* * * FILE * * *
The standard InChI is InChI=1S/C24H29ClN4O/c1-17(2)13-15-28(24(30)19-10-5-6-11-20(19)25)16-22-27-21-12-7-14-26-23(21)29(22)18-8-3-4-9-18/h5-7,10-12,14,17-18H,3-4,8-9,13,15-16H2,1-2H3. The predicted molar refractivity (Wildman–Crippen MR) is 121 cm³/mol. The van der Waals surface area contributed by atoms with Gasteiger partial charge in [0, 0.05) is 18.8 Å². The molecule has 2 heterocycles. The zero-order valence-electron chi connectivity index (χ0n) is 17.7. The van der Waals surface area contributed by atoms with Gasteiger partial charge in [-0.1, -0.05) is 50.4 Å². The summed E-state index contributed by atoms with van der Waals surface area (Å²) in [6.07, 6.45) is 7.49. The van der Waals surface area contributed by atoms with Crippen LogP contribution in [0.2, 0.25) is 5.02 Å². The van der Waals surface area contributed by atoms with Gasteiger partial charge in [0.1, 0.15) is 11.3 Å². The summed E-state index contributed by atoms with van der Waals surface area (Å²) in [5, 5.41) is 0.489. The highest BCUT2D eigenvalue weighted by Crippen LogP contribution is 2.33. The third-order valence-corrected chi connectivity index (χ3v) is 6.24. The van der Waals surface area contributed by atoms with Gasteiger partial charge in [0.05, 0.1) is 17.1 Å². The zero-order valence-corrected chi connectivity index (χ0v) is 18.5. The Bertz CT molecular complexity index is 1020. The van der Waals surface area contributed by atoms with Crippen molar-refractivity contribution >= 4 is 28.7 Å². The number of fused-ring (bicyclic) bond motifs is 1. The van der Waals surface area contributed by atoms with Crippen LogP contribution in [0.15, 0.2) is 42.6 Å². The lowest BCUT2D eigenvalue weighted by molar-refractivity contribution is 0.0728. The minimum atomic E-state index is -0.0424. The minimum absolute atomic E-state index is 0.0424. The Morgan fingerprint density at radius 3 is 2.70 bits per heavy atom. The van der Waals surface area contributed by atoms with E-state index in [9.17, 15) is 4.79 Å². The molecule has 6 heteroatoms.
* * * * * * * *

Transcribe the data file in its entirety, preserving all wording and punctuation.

The standard InChI is InChI=1S/C24H29ClN4O/c1-17(2)13-15-28(24(30)19-10-5-6-11-20(19)25)16-22-27-21-12-7-14-26-23(21)29(22)18-8-3-4-9-18/h5-7,10-12,14,17-18H,3-4,8-9,13,15-16H2,1-2H3. The predicted molar refractivity (Wildman–Crippen MR) is 121 cm³/mol. The van der Waals surface area contributed by atoms with Gasteiger partial charge in [0, 0.05) is 18.8 Å². The molecule has 2 heterocycles. The zero-order valence-electron chi connectivity index (χ0n) is 17.7. The van der Waals surface area contributed by atoms with Gasteiger partial charge in [-0.1, -0.05) is 50.4 Å². The summed E-state index contributed by atoms with van der Waals surface area (Å²) in [6.07, 6.45) is 7.49. The van der Waals surface area contributed by atoms with Crippen LogP contribution in [0.2, 0.25) is 5.02 Å². The van der Waals surface area contributed by atoms with Gasteiger partial charge in [0.1, 0.15) is 11.3 Å². The summed E-state index contributed by atoms with van der Waals surface area (Å²) in [5, 5.41) is 0.489. The highest BCUT2D eigenvalue weighted by Crippen LogP contribution is 2.33. The third-order valence-corrected chi connectivity index (χ3v) is 6.24. The van der Waals surface area contributed by atoms with Gasteiger partial charge in [0.05, 0.1) is 17.1 Å². The zero-order valence-corrected chi connectivity index (χ0v) is 18.5. The Bertz CT molecular complexity index is 1020. The van der Waals surface area contributed by atoms with Crippen molar-refractivity contribution >= 4 is 28.7 Å². The number of fused-ring (bicyclic) bond motifs is 1. The van der Waals surface area contributed by atoms with Crippen LogP contribution in [0.15, 0.2) is 42.6 Å². The lowest BCUT2D eigenvalue weighted by molar-refractivity contribution is 0.0728. The minimum atomic E-state index is -0.0424. The minimum absolute atomic E-state index is 0.0424. The Morgan fingerprint density at radius 3 is 2.70 bits per heavy atom. The van der Waals surface area contributed by atoms with E-state index in [9.17, 15) is 4.79 Å². The molecule has 6 heteroatoms.